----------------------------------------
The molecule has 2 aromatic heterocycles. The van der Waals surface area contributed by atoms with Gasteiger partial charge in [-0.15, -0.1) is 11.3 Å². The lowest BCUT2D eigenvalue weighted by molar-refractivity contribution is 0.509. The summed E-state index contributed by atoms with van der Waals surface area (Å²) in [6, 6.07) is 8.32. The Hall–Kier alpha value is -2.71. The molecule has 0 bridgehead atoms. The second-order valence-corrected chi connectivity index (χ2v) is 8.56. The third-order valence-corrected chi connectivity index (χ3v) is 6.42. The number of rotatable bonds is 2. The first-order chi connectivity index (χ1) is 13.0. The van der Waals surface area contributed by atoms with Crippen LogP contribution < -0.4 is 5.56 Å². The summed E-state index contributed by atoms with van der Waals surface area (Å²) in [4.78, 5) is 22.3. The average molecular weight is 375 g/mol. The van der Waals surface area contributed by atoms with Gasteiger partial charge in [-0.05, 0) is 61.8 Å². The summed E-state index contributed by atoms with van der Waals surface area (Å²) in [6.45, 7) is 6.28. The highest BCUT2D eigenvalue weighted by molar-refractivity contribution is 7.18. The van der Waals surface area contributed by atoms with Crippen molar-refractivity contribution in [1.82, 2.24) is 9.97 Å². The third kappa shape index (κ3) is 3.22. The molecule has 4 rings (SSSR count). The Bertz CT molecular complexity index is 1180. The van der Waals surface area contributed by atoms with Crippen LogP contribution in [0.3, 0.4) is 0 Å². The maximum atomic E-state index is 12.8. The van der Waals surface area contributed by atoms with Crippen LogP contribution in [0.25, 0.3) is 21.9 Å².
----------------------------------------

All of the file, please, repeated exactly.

The molecule has 2 aromatic heterocycles. The van der Waals surface area contributed by atoms with Gasteiger partial charge in [-0.15, -0.1) is 11.3 Å². The lowest BCUT2D eigenvalue weighted by molar-refractivity contribution is 0.509. The summed E-state index contributed by atoms with van der Waals surface area (Å²) in [6, 6.07) is 8.32. The Hall–Kier alpha value is -2.71. The molecule has 0 bridgehead atoms. The second-order valence-corrected chi connectivity index (χ2v) is 8.56. The third-order valence-corrected chi connectivity index (χ3v) is 6.42. The number of rotatable bonds is 2. The first-order chi connectivity index (χ1) is 13.0. The van der Waals surface area contributed by atoms with Crippen LogP contribution < -0.4 is 5.56 Å². The summed E-state index contributed by atoms with van der Waals surface area (Å²) in [4.78, 5) is 22.3. The average molecular weight is 375 g/mol. The van der Waals surface area contributed by atoms with Gasteiger partial charge in [-0.05, 0) is 61.8 Å². The summed E-state index contributed by atoms with van der Waals surface area (Å²) in [6.45, 7) is 6.28. The highest BCUT2D eigenvalue weighted by molar-refractivity contribution is 7.18. The van der Waals surface area contributed by atoms with Crippen molar-refractivity contribution in [1.82, 2.24) is 9.97 Å². The third kappa shape index (κ3) is 3.22. The molecule has 4 rings (SSSR count). The Bertz CT molecular complexity index is 1180. The van der Waals surface area contributed by atoms with Crippen LogP contribution in [0.3, 0.4) is 0 Å². The maximum atomic E-state index is 12.8. The van der Waals surface area contributed by atoms with Crippen LogP contribution in [0.25, 0.3) is 21.9 Å².